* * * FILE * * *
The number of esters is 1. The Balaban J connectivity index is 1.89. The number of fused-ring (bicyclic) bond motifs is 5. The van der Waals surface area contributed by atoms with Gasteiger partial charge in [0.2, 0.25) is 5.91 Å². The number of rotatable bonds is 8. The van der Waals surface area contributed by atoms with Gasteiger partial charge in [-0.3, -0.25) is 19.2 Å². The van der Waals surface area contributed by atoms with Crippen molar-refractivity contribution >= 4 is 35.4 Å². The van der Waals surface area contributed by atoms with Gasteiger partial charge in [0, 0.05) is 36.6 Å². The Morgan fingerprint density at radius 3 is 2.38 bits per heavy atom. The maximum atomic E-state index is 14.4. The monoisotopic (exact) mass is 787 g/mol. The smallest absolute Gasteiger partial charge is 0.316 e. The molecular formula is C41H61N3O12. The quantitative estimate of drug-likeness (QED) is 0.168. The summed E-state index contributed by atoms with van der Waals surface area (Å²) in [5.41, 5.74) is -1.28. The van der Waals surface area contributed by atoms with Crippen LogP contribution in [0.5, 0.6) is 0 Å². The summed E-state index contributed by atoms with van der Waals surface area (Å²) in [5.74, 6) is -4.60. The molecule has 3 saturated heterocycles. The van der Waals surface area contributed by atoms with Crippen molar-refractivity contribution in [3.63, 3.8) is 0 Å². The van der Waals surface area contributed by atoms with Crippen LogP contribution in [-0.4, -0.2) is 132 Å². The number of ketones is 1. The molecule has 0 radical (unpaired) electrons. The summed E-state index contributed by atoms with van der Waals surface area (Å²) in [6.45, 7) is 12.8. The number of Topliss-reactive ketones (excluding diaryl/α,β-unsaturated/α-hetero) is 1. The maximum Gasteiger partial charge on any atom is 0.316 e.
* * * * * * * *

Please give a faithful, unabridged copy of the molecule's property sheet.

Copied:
The number of esters is 1. The Balaban J connectivity index is 1.89. The number of fused-ring (bicyclic) bond motifs is 5. The van der Waals surface area contributed by atoms with Gasteiger partial charge in [0.2, 0.25) is 5.91 Å². The number of rotatable bonds is 8. The van der Waals surface area contributed by atoms with Gasteiger partial charge in [-0.3, -0.25) is 19.2 Å². The van der Waals surface area contributed by atoms with Crippen molar-refractivity contribution >= 4 is 35.4 Å². The van der Waals surface area contributed by atoms with Gasteiger partial charge in [0, 0.05) is 36.6 Å². The Morgan fingerprint density at radius 3 is 2.38 bits per heavy atom. The maximum atomic E-state index is 14.4. The monoisotopic (exact) mass is 787 g/mol. The smallest absolute Gasteiger partial charge is 0.316 e. The molecular formula is C41H61N3O12. The quantitative estimate of drug-likeness (QED) is 0.168. The summed E-state index contributed by atoms with van der Waals surface area (Å²) in [5.41, 5.74) is -1.28. The van der Waals surface area contributed by atoms with Crippen LogP contribution in [0.5, 0.6) is 0 Å². The summed E-state index contributed by atoms with van der Waals surface area (Å²) in [5.74, 6) is -4.60. The molecule has 3 saturated heterocycles. The van der Waals surface area contributed by atoms with Crippen molar-refractivity contribution in [3.63, 3.8) is 0 Å². The van der Waals surface area contributed by atoms with Crippen LogP contribution in [-0.4, -0.2) is 132 Å². The number of ketones is 1. The molecule has 0 radical (unpaired) electrons. The summed E-state index contributed by atoms with van der Waals surface area (Å²) in [6.45, 7) is 12.8. The number of Topliss-reactive ketones (excluding diaryl/α,β-unsaturated/α-hetero) is 1. The maximum Gasteiger partial charge on any atom is 0.316 e.